When I enter the building I once knew as an ordinary school, I know that my life will never be the same. Just a few months ago, these same halls I trudge down everyday, were once filled with literally thousands of chattering students, now it has become a ghost town, old and forgotten about. When I reach my classroom, room 142, I slide into my desk , then I take a quick look around the room. There are only three people left in class today, Macy, Elroy, and myself, Angelique. The rest have been taken away.This is not a horrible tragedy in which everyone caught Swine Flu and died. No, they have all been taken to The Test.
The bottom line is there are too many people on our planet at the moment. I know that for a fact now. I’ve heard it echoed throughout the halls for years now, I have never believed it. But now, there is proof, we have been notified that we will all be tested within the next year. The committee is only permitted to give us limited information. All we know is that, one by one, citizens will be pulled from their normal lives, and tested on mental ability, strength, and control. Not passing The Test will result in death. The committee wants only the best for our community, they make sure that our world is filled with only the finest citizens.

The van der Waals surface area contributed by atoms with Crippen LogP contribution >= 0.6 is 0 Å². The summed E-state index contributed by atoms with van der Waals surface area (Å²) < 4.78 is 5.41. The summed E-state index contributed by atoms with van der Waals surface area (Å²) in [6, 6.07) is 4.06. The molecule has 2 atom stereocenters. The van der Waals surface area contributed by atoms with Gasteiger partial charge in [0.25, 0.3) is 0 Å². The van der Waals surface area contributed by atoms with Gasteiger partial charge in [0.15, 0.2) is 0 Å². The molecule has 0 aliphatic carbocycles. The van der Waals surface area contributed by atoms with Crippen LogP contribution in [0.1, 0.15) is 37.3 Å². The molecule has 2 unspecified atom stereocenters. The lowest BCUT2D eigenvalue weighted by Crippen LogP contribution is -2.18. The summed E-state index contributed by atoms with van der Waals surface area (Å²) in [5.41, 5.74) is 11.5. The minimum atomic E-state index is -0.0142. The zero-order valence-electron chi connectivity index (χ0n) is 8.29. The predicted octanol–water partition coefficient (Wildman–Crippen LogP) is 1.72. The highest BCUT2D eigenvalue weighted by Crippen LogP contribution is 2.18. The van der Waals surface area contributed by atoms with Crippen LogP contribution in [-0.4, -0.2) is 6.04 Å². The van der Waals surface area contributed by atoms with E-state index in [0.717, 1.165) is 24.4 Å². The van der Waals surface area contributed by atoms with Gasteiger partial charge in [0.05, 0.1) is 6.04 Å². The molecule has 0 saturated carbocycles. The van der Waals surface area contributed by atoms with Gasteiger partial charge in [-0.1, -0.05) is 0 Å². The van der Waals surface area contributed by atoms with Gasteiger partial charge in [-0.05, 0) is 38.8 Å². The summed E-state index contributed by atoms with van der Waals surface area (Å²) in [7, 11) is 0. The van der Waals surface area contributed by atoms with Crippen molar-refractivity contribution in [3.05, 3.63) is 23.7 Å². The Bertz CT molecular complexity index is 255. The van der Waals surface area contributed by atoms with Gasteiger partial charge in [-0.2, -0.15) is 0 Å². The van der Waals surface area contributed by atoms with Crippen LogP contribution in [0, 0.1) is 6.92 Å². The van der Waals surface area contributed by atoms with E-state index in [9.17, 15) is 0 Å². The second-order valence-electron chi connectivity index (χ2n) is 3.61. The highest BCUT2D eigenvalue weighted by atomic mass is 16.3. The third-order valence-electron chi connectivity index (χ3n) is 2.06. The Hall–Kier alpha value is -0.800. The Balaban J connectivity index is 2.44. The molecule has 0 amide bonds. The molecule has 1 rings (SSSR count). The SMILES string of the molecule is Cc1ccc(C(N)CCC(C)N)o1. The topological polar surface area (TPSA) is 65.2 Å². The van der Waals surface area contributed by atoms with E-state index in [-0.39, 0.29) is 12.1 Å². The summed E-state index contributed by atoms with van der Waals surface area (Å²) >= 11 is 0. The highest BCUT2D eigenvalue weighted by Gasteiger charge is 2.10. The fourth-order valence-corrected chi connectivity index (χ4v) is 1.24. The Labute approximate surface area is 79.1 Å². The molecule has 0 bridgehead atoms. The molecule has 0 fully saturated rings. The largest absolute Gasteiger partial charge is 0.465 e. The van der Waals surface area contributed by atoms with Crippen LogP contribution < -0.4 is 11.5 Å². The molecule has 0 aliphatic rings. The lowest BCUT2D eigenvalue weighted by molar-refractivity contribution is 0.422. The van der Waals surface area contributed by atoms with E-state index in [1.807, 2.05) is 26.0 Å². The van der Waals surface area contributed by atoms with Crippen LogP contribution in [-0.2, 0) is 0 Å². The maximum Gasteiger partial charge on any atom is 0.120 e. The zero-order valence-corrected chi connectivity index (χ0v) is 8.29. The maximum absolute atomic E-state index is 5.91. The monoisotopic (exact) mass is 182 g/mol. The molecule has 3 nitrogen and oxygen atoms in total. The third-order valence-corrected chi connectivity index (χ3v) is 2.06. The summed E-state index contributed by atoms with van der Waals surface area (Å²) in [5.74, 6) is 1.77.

But somehow, I just can’t how taking our citizens and one by one killing them off will help create a . I’ve heard rumors, and based on what is going on around me, I’m almost sure their true now, that the people who do pass the test, will most likely go insane from the horrible things they’ve seen through The Test.
I feel a hard rap to my knuckles, I look up to see my history teacher, who in the classroom we simply call “Master.” Our education system is highly inequitable and quite truthfully demeaning to the student, not as if anyone is going to change anything. I look up, rubbing the soar skin on my already scarred knuckles.
“Stand.” Barks the instructor.
“Yes Master.” I say rising out of my seat, my knees bumping the bottom of the desk and I stumble, I straighten up, trying to keep my head up.
“Please lead our class in the National Anthem.” He says, eyeing my disgustedly. I turn to the class and recite: